First session of House ended without passing a billPrevious legislature got embroiled in a dispute over twin dissolutions. This hung parliament bears no bright prospects either.
Two dissolutions, frequent disruptions and the reluctance of the government in providing business left over half the tenure of the previous House of Representatives largely fruitless. The five-year term of the first House elected after the promulgation of the Constitution of Nepal ended even without endorsing some of the crucial bills needed for a full fledged implementation of federalism.
Given the way the first session of the House elected from the November 20 polls has gone by, it appears the current legislature could suffer the same fate as the previous one in terms of effectiveness. The House session that commenced on January 8 was prorogued on Friday midnight.
Voting on the confidence motion twice, election of the Speaker and deputy Speaker, endorsement of its regulation and formation of the House committees, which are mainly routine jobs, were done in 110 days of the session. The 28 meetings held in the span of nearly four months were largely limited to allowing lawmakers to put forth their views in emergency time, special time and zero hour. It couldn’t endorse a single bill.
“The performance of the first session of the new House is depressing. It seems it is not going to be better than the previous House,” Madhav Poudel, a former minister for law, justice and parliamentary affairs and chairperson of Nepal Law Commission, told the Post.
Though the previous House elected in 2017 was by and large effective for the first two years and endorsed numerous bills, it was mostly defunct in the second half of its tenure. It faced dissolutions twice—on December 20, 2020 and May 21, 2021—by then-prime minister KP Sharma Oli.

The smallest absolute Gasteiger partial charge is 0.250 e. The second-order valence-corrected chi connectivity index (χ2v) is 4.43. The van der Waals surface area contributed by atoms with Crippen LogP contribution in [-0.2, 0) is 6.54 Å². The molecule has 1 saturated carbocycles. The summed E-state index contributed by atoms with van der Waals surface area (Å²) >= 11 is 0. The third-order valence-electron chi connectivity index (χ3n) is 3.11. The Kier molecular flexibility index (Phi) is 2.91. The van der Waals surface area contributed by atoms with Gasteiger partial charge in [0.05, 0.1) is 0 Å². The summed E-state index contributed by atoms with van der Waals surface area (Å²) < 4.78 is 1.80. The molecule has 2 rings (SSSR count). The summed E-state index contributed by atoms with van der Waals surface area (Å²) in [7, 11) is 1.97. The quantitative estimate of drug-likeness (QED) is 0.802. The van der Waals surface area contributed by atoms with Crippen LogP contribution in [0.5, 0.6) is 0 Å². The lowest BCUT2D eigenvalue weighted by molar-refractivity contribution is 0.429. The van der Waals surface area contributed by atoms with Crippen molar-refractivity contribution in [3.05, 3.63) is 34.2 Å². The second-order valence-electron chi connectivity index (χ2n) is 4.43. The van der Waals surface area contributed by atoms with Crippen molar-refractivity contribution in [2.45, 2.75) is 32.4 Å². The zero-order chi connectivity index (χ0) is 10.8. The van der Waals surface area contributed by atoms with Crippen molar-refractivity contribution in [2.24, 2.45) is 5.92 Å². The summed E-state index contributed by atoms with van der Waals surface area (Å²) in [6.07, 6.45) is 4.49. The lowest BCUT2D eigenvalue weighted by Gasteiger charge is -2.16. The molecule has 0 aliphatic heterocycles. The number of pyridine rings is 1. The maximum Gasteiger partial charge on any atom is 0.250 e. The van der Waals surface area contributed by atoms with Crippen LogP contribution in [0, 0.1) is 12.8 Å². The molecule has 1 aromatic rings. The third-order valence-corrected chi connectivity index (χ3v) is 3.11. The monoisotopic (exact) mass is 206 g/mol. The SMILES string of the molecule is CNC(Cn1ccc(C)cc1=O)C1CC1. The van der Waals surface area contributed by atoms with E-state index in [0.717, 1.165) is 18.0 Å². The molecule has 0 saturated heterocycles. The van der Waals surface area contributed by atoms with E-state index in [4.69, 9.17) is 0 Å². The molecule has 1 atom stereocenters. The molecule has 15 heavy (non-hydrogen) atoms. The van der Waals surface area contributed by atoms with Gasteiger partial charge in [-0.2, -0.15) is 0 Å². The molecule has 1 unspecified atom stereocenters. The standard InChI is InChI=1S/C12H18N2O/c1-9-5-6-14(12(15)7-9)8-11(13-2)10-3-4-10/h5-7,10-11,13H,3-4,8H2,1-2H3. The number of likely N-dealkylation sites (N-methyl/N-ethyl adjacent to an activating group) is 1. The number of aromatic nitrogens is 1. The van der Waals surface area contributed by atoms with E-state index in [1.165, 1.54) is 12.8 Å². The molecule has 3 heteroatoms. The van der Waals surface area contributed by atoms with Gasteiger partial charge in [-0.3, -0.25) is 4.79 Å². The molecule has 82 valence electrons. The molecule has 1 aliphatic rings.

The first dissolution was overturned on February 23, 2021, which meant a loss of around two months. The second dissolution was overturned on July 12, 2021, which caused a loss of another two months of the legislature.
While restoring the House on July 12, the Supreme Court also ousted Oli from office and appointed Nepali Congress’ Sher Bahadur Deuba the prime minister. The House was expected to pick up momentum, but starting September 8 last year, the main opposition CPN-UML resorted to obstructions to protest against Speaker Agni Sapkota’s refusal to take cognisance of the party’s decision to expel 14 of its lawmakers.
The UML’s disruption continued for months. As a result, the lawmaking and oversight roles of Parliament were affected. Even when the obstruction was lifted, it didn’t become effective because the Deuba government failed to give it business. Nor did it make serious efforts to resolve the disputes in some of the bills for their endorsement.
As a result, close to two dozen bills, including on Federal Civil Service and Citizenship, were left null and void with the tenure of the House coming to an end. “Making and unmaking governments is just one of the several tasks of the House. However, it has been the House’s entire focus,” said Poudel.
He blames the government’s failure to provide bills, inadequate coordination efforts by the Speaker and below the mark performance of the main opposition for the House’s poor show in its first session. The incumbent Pushpa Kamal Dahal government registered hardly three bills in the House. Bills to amend the Enforced Disappearances Enquiry, Truth and Reconciliation Commission Act, the Constitutional Council Act and the anti-money laundering Act were presented to the House but none got through.
“Holding the government accountable is the primary job of the main opposition. However, the UML has failed to perform its job effectively,” said Poudel. Until February, the UML was a part of the ruling alliance. With the CPN (Maoist Centre) siding with the Congress in the presidential elections, the UML recalled its ministers from the Cabinet and took the opposition bench.
Gopal Nath Yogi, who retired as a secretary of the House of Representatives on Friday, agrees that the performance could have been better. “However, we cannot say nothing has been done because the election of the Speaker and deputy Speaker, deciding the vote of confidence, and endorsing regulations are the major jobs the first session needs to accomplish,” he told the Post.
Learning from this experience, the House can function effectively in the rest of its tenure, Yogi added.